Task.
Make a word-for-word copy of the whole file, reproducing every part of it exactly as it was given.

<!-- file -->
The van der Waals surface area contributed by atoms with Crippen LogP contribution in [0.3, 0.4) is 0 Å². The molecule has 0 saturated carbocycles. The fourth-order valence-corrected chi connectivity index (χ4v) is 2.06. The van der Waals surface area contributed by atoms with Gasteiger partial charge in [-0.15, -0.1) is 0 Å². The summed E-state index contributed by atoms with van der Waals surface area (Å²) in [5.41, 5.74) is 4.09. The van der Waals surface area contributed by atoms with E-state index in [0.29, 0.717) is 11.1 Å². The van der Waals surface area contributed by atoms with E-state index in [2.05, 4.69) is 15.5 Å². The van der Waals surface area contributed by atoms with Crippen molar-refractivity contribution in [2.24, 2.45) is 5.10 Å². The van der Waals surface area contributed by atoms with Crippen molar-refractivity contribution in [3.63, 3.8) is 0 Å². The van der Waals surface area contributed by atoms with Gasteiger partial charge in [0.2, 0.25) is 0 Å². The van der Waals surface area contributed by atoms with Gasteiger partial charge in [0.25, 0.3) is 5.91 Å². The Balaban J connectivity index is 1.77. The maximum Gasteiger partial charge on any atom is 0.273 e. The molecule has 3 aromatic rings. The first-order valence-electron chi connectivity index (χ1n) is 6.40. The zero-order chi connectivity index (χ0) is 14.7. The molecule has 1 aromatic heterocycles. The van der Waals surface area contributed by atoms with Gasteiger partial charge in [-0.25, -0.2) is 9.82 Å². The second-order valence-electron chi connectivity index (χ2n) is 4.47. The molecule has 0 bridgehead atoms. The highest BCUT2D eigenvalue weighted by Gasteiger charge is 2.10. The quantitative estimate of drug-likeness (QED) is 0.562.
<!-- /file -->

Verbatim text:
The van der Waals surface area contributed by atoms with Crippen LogP contribution in [0.3, 0.4) is 0 Å². The molecule has 0 saturated carbocycles. The fourth-order valence-corrected chi connectivity index (χ4v) is 2.06. The van der Waals surface area contributed by atoms with Gasteiger partial charge in [-0.15, -0.1) is 0 Å². The summed E-state index contributed by atoms with van der Waals surface area (Å²) in [5.41, 5.74) is 4.09. The van der Waals surface area contributed by atoms with E-state index in [0.29, 0.717) is 11.1 Å². The van der Waals surface area contributed by atoms with E-state index in [2.05, 4.69) is 15.5 Å². The van der Waals surface area contributed by atoms with Crippen molar-refractivity contribution in [2.24, 2.45) is 5.10 Å². The van der Waals surface area contributed by atoms with Crippen molar-refractivity contribution in [3.63, 3.8) is 0 Å². The van der Waals surface area contributed by atoms with Gasteiger partial charge in [0.2, 0.25) is 0 Å². The van der Waals surface area contributed by atoms with Gasteiger partial charge in [0.25, 0.3) is 5.91 Å². The Balaban J connectivity index is 1.77. The maximum Gasteiger partial charge on any atom is 0.273 e. The molecule has 3 aromatic rings. The first-order valence-electron chi connectivity index (χ1n) is 6.40. The zero-order chi connectivity index (χ0) is 14.7. The molecule has 1 aromatic heterocycles. The van der Waals surface area contributed by atoms with Gasteiger partial charge in [-0.25, -0.2) is 9.82 Å². The second-order valence-electron chi connectivity index (χ2n) is 4.47. The molecule has 0 bridgehead atoms. The highest BCUT2D eigenvalue weighted by Gasteiger charge is 2.10. The quantitative estimate of drug-likeness (QED) is 0.562.